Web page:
Sticks and Stones, Katherine Firkin
Journalist Katherine Firkin has written her debut crime novel, inspired, according to the blurb, by the many criminal trials she has covered. You can't help but spare a thought for the sorts of things trial attendees have to sit through when finishing STICKS AND STONES.
It's difficult not to assume that this is intended as the beginning of a series, particularly as there's quite a hefty dose of personal and back story here, and for quite a while, readers might be a bit confused about who the central character is intended to be: recently promoted Head of the Missing Persons Unit, DSC Emmett Corban or his wife who is struggling to return to work after experiencing severe post natal depression.
Overall, there's a lot of characters being introduced, and some complicated scenarios playing out in the early stages of this novel and readers may find keeping track of who is who, or working out the parts they will all play a bit overwhelming. Alongside the personal trials of Corban, his wife, their child, her job, her Svengali-like mentor and their relationship, there are a series of rapidly introduced police colleagues and some backstory to Corban's career. Then there's the disappearance of a young woman who didn't turn up to her invalid brother's birthday party, a young mother and wife who dropped her kids at vacation activities and vanished. The first has an overtly anxious brother looking for her, the second an angry and overbearing husband so there are suspects galore and not a lot of leads even when a body shows up.
At this point the head of Missing Persons becomes a homicide investigator and frequent followers of crime fiction may find themselves pausing to consider how that bit of procedural overrule gets ushered through, but stay with it.
It's a testament to the power of the storytelling here that a plot that rapidly becomes a bit unwieldy and felt over populated with people, suspects, sidelines and byways, still mostly engages the reader. There's some hefty work going on to introduce a character and his backstory, and as this novel involves a serial killer with his own past, there was some work involved in getting a glimpse into his mindset. The only way, these days, that a peek inside the serial killer's viewpoint can contribute positively, is if it provides insight, or illumination. Just doing it for menace sake doesn't really cut it anymore, and with that in mind, this viewpoint did provide some explanation of the way that this damaged mind worked.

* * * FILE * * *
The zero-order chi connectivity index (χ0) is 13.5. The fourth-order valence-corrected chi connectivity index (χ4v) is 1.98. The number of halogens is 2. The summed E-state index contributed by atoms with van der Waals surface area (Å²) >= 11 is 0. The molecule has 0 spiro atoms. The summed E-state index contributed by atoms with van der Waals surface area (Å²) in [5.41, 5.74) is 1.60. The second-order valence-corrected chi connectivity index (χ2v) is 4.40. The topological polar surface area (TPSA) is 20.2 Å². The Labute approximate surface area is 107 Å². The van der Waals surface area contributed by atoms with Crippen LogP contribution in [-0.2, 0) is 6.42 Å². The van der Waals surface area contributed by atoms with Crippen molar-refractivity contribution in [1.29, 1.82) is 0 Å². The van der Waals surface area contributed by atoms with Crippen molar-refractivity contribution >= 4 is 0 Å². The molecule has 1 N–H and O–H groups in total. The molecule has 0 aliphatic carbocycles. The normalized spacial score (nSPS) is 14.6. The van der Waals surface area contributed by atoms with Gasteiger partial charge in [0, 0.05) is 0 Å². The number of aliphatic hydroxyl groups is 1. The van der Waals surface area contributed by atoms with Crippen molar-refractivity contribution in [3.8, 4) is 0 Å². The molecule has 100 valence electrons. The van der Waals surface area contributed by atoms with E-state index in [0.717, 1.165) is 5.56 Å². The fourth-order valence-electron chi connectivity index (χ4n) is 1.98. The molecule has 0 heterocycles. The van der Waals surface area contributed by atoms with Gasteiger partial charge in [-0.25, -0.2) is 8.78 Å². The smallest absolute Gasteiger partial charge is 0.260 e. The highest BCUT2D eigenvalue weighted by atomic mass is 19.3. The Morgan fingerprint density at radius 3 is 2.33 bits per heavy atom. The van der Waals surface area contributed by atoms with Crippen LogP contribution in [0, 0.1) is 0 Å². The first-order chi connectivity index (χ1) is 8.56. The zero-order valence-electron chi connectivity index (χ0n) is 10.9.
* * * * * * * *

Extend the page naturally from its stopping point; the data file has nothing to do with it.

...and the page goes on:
Having said all of that, STICKS AND STONES is a debut, and it's telegraphing much in the way of potential, especially from the viewpoint of Missing Person's, and that does suggest the happy prospect of Corban and his colleagues returning to the field.
‘He didn’t have to be normal, the boy realised. He just had to pretend.’
It’s winter in Melbourne and Detective Emmett Corban is starting to regret his promotion to head of the Missing Persons Unit, as the routine reports pile up on his desk.
So when Natale Gibson goes missing, he’s convinced this is the big case he’s been waiting for – the woman’s husband and parents insist the devoted mother would never abandon her children, and her personal accounts remain untouched.
But things aren’t all they seem. The close-knit Italian family is keeping secrets - none bigger than the one Natale has been hiding.
Just as the net seems to be tightening, the investigation is turned on its head. The body of a woman is found . . . then another.
What had seemed like a standard missing person's case has turned into a frightening hunt for a serial killer, and time is running out.
But to really understand these shocking crimes, Emmett and his team will need to delve back through decades of neglect – back to a squalid inner-city flat, where a young boy is left huddling over his mother’s body . . .